Every weekday on Marketplace, Kai Ryssdal hosts a lively and unexpected exploration of the day’s business and economic news from Wall Street to your wallet.
On the eve of his first trip abroad since taking office, President Trump took the first formal steps of renegotiating NAFTA. But is it the right time? And what will the U.S. get out of it? That's what we're talking about today, before turning to Saudi Arabia. It's Trump's first stop on a whirlwind nine-day trip, and he's bringing a lot of CEOs with him. Plus: Roger Ailes, the founder and former CEO of Fox News, died today at 77. Ailes was, according to more than a dozen women, a serial sexual harasser who enabled others to do the same. But he was also a man who changed the United States and propelled Trump to the White House. We'll talk with Ailes biographer Gabriel Sherman. Plus: We covered stocks and currency under Trump already this week. So why not try to predict the future and complete the trifecta with a look at the bond market.
Leaving aside some late-breaking special (counsel) announcements, stocks seemed pretty immune to the chaos in Washington until today. But the dollar? Different story; it's at a seven month low, in fact. That's not to say currency traders are more on the ball than the folks in equities but... if the shoe fits? We'll talk about it, and today's big sell-off. Then: TV upfronts are wrapping up this week. All the networks are showing off their fall schedules which look... a lot like stuff we've seen before. Finally, we follow a cancer patient who's devoting his life to making drugs more affordable.
In the past week, the president of the United States shared highly classified information with the Russians, after he fired the director of the FBI. That whole affair is still roiling as we taped this show. Before that, Congress pulled a major piece of legislation affecting almost 20 percent of the American economy off the House floor before a vote, then passed by the slenderest of margins. In different times, all this chaos would have spooked traders, shook up markets and maybe Washington in the process. So it's worth hitting pause and asking: What did the markets know? And when did they know it? Then: what you need to know about Ford's plan to cut 10 percent of its global work force, and the U.S. Postal Service's bid for Millennials. Plus, as the WannaCry cyberattack fades, a new story is emerging: Hollywood films held by hackers for ransom. What would it take for studios to pay up? Should they?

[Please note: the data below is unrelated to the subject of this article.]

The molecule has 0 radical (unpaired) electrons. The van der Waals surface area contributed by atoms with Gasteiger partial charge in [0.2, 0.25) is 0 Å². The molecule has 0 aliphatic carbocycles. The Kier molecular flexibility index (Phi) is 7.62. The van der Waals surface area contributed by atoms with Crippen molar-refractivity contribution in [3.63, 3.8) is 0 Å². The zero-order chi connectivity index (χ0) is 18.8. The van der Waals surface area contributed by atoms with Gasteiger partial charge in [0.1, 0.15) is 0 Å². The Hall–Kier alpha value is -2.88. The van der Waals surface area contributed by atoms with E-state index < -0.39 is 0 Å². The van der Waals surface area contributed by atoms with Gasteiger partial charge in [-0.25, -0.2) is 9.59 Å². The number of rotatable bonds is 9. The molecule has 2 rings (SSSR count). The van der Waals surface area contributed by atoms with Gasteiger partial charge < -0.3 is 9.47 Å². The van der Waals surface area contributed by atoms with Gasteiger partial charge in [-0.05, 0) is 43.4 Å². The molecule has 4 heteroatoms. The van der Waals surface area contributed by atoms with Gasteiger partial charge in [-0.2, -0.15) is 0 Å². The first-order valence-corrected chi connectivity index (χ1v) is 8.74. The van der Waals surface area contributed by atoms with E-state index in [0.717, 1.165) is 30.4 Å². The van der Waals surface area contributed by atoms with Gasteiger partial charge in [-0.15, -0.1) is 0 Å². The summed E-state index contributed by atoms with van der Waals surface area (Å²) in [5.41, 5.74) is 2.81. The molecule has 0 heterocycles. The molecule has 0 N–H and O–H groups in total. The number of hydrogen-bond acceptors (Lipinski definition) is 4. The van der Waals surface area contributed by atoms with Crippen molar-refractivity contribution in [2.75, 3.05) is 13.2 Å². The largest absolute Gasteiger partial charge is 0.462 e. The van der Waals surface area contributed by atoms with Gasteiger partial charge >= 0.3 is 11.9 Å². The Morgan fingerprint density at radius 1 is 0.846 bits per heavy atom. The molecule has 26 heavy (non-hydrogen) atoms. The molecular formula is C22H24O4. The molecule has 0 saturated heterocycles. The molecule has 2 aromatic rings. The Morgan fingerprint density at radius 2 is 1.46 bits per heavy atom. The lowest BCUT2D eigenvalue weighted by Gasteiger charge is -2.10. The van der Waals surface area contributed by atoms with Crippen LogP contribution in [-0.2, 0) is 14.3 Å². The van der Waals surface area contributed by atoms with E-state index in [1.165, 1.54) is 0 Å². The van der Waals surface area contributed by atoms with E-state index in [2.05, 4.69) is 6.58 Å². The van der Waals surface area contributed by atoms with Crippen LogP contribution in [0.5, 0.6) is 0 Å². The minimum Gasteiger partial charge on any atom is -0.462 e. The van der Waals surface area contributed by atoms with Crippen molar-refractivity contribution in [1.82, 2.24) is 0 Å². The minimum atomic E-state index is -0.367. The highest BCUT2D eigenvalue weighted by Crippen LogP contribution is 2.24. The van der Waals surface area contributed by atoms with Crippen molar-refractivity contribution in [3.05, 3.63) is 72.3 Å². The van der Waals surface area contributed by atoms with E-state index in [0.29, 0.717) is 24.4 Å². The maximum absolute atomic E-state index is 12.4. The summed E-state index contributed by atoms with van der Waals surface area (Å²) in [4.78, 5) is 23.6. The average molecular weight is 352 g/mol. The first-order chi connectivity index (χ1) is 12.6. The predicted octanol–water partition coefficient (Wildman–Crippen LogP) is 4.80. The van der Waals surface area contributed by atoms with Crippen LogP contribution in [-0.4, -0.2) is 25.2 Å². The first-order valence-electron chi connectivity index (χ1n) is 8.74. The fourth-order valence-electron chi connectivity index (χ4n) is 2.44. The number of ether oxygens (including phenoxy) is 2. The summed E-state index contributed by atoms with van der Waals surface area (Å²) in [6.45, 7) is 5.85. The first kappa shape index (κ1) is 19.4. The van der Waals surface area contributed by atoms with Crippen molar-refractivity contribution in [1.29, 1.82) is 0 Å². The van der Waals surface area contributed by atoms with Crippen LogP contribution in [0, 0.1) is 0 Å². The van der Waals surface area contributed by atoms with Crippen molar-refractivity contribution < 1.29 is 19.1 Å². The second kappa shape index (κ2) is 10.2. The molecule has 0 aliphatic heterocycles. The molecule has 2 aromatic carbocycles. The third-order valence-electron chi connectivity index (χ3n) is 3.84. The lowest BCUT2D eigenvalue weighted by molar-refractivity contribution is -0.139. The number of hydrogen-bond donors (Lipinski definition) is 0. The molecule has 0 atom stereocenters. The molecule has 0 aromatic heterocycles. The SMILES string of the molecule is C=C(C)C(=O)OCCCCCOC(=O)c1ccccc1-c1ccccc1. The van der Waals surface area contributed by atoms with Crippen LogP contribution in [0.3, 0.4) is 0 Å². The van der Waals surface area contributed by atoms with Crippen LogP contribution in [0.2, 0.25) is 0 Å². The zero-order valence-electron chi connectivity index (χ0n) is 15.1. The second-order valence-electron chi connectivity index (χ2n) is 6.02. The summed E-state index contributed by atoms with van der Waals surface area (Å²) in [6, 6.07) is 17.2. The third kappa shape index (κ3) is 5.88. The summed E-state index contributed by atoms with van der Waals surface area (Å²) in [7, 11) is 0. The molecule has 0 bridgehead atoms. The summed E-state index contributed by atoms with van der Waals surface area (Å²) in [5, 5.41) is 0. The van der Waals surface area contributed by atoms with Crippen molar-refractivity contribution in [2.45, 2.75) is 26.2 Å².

Here's the thing about WannaCry, the ransomware attack much of the planet was dealing with today: it's been remarkably unprofitable for the perpetrators. Hackers asked for as much as $300 worth of bitcoin per infected user, and they've only netted about $55,000 for their efforts. Why use bitcoin as ransom payments? We'll talk about it. Then: 2017 is gonna be written about in the history books for a whole lotta reasons, one of which might be as a tipping point in the global economy. Following China's big infrastructure summit we'll sort through the state of negotiations around the world. Plus: why it's a good time to be a restaurant worker in Nashville.
We have a lot to talk about on the Weekly Wrap this week: We'll cover the economic impacts of Comey's firing, the interview President Trump gave about his own economic policies, and that letter about Trump's Russian business interests or lack thereof. Then: State governments submitted more than 500 infrastructure projects to the White House for consideration as Trump puts together his spending plan. We're tracking what's on each state's wishlist along with APM Reports. Plus: What the Justice Department's new action on drug offenses means for the private prison business.
As we await tonight’s already-a-bombshell conversation with NBC News, there’s another Trump interview we’ve been unpacking today. The president and two of his key economic advisers sat down with The Economist to talk health care, trade and more. We're going to zoom in on one part, where Trump said he'll "prime the pump" of the economy while claiming he invented the term. He didn't, but we'll talk about what it means and why that policy matters. Then: The Senate has confirmed Robert Lighthizer as the U.S. trade representative, and he's going to have his hands very full (see above). Plus, we'll look at a grim but hidden dimension of this country's opioid epidemic: morgues and medical examiners are overwhelmed.